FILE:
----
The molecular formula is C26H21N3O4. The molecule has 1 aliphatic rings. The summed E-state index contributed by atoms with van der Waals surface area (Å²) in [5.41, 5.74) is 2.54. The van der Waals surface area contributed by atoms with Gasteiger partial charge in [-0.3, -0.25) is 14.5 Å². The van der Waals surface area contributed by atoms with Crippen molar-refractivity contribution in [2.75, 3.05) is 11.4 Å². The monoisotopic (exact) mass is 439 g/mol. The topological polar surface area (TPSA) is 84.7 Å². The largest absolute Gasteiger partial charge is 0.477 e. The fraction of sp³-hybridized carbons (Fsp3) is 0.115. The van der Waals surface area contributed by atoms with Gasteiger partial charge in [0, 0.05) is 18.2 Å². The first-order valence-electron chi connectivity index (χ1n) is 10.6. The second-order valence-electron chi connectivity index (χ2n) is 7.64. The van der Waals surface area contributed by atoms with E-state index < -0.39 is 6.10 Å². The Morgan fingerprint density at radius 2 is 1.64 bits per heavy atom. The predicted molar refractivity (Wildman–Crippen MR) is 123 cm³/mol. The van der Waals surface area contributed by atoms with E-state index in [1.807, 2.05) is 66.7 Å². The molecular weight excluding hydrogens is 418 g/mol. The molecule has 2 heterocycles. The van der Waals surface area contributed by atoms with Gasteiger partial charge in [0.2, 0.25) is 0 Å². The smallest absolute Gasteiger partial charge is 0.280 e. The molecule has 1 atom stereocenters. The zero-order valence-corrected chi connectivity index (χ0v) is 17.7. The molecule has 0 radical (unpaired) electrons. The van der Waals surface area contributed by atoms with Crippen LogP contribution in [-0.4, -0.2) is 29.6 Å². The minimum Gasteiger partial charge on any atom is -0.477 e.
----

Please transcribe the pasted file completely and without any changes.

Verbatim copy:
The molecular formula is C26H21N3O4. The molecule has 1 aliphatic rings. The summed E-state index contributed by atoms with van der Waals surface area (Å²) in [5.41, 5.74) is 2.54. The van der Waals surface area contributed by atoms with Gasteiger partial charge in [-0.3, -0.25) is 14.5 Å². The van der Waals surface area contributed by atoms with Crippen molar-refractivity contribution in [2.75, 3.05) is 11.4 Å². The monoisotopic (exact) mass is 439 g/mol. The topological polar surface area (TPSA) is 84.7 Å². The largest absolute Gasteiger partial charge is 0.477 e. The fraction of sp³-hybridized carbons (Fsp3) is 0.115. The van der Waals surface area contributed by atoms with Gasteiger partial charge in [0, 0.05) is 18.2 Å². The first-order valence-electron chi connectivity index (χ1n) is 10.6. The second-order valence-electron chi connectivity index (χ2n) is 7.64. The van der Waals surface area contributed by atoms with E-state index < -0.39 is 6.10 Å². The Morgan fingerprint density at radius 2 is 1.64 bits per heavy atom. The predicted molar refractivity (Wildman–Crippen MR) is 123 cm³/mol. The van der Waals surface area contributed by atoms with E-state index in [1.807, 2.05) is 66.7 Å². The molecular weight excluding hydrogens is 418 g/mol. The molecule has 2 heterocycles. The van der Waals surface area contributed by atoms with Gasteiger partial charge in [0.2, 0.25) is 0 Å². The smallest absolute Gasteiger partial charge is 0.280 e. The molecule has 1 atom stereocenters. The zero-order valence-corrected chi connectivity index (χ0v) is 17.7. The molecule has 0 radical (unpaired) electrons. The van der Waals surface area contributed by atoms with Crippen LogP contribution in [-0.4, -0.2) is 29.6 Å². The minimum Gasteiger partial charge on any atom is -0.477 e.